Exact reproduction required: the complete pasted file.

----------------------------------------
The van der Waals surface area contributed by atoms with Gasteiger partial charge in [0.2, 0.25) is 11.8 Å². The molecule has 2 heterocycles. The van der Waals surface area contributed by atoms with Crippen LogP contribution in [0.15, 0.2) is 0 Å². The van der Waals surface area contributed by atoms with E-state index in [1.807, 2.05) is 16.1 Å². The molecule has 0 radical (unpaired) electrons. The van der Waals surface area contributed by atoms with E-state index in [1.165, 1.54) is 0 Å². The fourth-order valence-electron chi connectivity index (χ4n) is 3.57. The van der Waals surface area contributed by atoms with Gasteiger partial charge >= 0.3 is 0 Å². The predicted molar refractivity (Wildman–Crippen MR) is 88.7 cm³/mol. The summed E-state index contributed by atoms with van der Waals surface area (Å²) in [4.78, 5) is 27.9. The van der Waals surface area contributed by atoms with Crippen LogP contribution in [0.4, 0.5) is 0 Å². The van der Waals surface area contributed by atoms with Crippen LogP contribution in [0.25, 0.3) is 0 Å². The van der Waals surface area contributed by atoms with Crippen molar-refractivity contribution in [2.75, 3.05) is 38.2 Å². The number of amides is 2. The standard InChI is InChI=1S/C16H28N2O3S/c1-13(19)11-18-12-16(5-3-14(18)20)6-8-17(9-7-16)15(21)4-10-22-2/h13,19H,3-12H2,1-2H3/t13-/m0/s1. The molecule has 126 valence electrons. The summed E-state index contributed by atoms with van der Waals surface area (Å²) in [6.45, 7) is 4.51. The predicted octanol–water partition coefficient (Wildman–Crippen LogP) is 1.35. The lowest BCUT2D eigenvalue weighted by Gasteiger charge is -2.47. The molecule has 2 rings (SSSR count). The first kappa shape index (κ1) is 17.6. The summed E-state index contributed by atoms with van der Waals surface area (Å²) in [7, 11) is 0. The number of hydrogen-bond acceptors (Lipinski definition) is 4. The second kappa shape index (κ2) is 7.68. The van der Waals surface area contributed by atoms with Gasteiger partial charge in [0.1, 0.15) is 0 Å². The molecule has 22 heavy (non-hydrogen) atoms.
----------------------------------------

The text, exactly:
The van der Waals surface area contributed by atoms with Gasteiger partial charge in [0.2, 0.25) is 11.8 Å². The molecule has 2 heterocycles. The van der Waals surface area contributed by atoms with Crippen LogP contribution in [0.15, 0.2) is 0 Å². The van der Waals surface area contributed by atoms with E-state index in [1.807, 2.05) is 16.1 Å². The molecule has 0 radical (unpaired) electrons. The van der Waals surface area contributed by atoms with E-state index in [1.165, 1.54) is 0 Å². The fourth-order valence-electron chi connectivity index (χ4n) is 3.57. The van der Waals surface area contributed by atoms with Gasteiger partial charge >= 0.3 is 0 Å². The predicted molar refractivity (Wildman–Crippen MR) is 88.7 cm³/mol. The summed E-state index contributed by atoms with van der Waals surface area (Å²) in [4.78, 5) is 27.9. The van der Waals surface area contributed by atoms with Crippen LogP contribution in [0.4, 0.5) is 0 Å². The van der Waals surface area contributed by atoms with Crippen LogP contribution in [0.25, 0.3) is 0 Å². The van der Waals surface area contributed by atoms with Crippen molar-refractivity contribution in [2.75, 3.05) is 38.2 Å². The number of amides is 2. The standard InChI is InChI=1S/C16H28N2O3S/c1-13(19)11-18-12-16(5-3-14(18)20)6-8-17(9-7-16)15(21)4-10-22-2/h13,19H,3-12H2,1-2H3/t13-/m0/s1. The molecule has 126 valence electrons. The summed E-state index contributed by atoms with van der Waals surface area (Å²) in [6.45, 7) is 4.51. The predicted octanol–water partition coefficient (Wildman–Crippen LogP) is 1.35. The lowest BCUT2D eigenvalue weighted by Gasteiger charge is -2.47. The molecule has 2 rings (SSSR count). The first kappa shape index (κ1) is 17.6. The summed E-state index contributed by atoms with van der Waals surface area (Å²) in [7, 11) is 0. The number of hydrogen-bond acceptors (Lipinski definition) is 4. The second kappa shape index (κ2) is 7.68. The van der Waals surface area contributed by atoms with Gasteiger partial charge in [0.1, 0.15) is 0 Å². The molecule has 22 heavy (non-hydrogen) atoms.